Mon 24 Jun

Interview with Paul Allen, writer of the stage adaptation of Brassed Off

We caught up with Paul to find out more about his involvement in this iconic play...

How did the stage adaptation come about?

Towards the end of 1997 I was Vice-Chair of Sheffield Theatres and I got a call from our Chief Executive, Grahame Morris. Many theatres were in crisis after a period of serious underfunding but we had done worse than some others. He told me that if the last production of the financial year didn’t make a positive contribution to the bank account and all our creditors called in their debts we could be technically facing bankruptcy. Should we, he asked, be reviving a hit show about the Beatles that had done well in the 1980s? Without thinking about it I asked him if it wouldn’t be better to see if we could get the rights to adapt Brassed Off for the stage… I hadn’t even seen the film at that point but my friend, the writer Alan Plater, had recommended it and I had a hunch Channel 4/Miramax might like to do a favour to a struggling theatre in South Yorkshire.

As it turned out, they would. I was due to go on holiday to New Zealand over Christmas, which I did, not wishing to be divorced, then came back at New year and got started. At which point the National Theatre suddenly had a hole in its programme because of difficulties with Moscow Arts Theatre. Could we fill the space? Me, subbing for the theatre of Chekhov? And having to submit a script to Trevor Nunn as well as the Crucible’s Artistic Director, Deborah Paige? I ploughed on from there…


It’s been 28 years since the film was launched, 26 years since the stage version premiered at Sheffield Theatres, and it’s been staged countless times. Why does this story hold such enduring interest? And why is it relevant to tell this story now?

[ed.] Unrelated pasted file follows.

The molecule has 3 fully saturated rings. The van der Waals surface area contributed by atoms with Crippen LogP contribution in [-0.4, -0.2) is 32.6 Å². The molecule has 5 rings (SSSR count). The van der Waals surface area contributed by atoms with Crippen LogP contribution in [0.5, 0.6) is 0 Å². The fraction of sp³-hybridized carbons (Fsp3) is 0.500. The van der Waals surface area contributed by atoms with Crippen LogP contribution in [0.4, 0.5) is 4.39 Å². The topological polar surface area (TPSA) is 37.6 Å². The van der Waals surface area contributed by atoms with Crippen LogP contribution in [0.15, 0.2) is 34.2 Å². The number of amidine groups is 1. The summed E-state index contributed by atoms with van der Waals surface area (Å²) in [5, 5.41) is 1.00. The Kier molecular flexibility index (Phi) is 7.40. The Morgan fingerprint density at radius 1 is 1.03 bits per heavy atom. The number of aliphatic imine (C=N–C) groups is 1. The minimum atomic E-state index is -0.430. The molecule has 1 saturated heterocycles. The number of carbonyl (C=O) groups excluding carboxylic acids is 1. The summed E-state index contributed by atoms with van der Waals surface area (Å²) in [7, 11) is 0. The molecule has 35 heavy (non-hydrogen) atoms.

I never expected enduring interest to be honest. I thought I was a hack digging my beloved theatre out of a hole. It did well enough for Sheffield Theatres to mount a 13-week tour and then it all went pretty quiet for five or six years. And then it got brassily noisy again. I think the places that wanted it tell you the story. Birmingham and Liverpool, York (twice), Bolton, Oldham (three times) and then Clwyd in Wales. Somewhere in Germany. Amateurs in Australia. All places with industrial history and bands of their own but – I think this is the important thing, especially now – all places where communities were being fractured. I think this is a huge issue today. And I think a sense of community is expressed in music, especially music as openly emotionally expressive for the last 200 years as that of brass bands. Community trying to survive the threats of unemployment, breaking families and the sense of self-worth that came from the big industries.


What do you hope the audience will take away from this story?

I’ve seen it a lot but I still choke up at the end. Not all families are happy and not everybody wants to live in one, but the family experience rather than the individual is our primary introduction to human relationships. I hope that Brassed Off focuses on things that we need to understand and cherish, however we choose to live, and does so with powerful emotion. From young love to old loyalties, these are the things that endure in a changing world. Plus some fantastic brass music, of course. Yes, I am an old sentimental failed trombonist!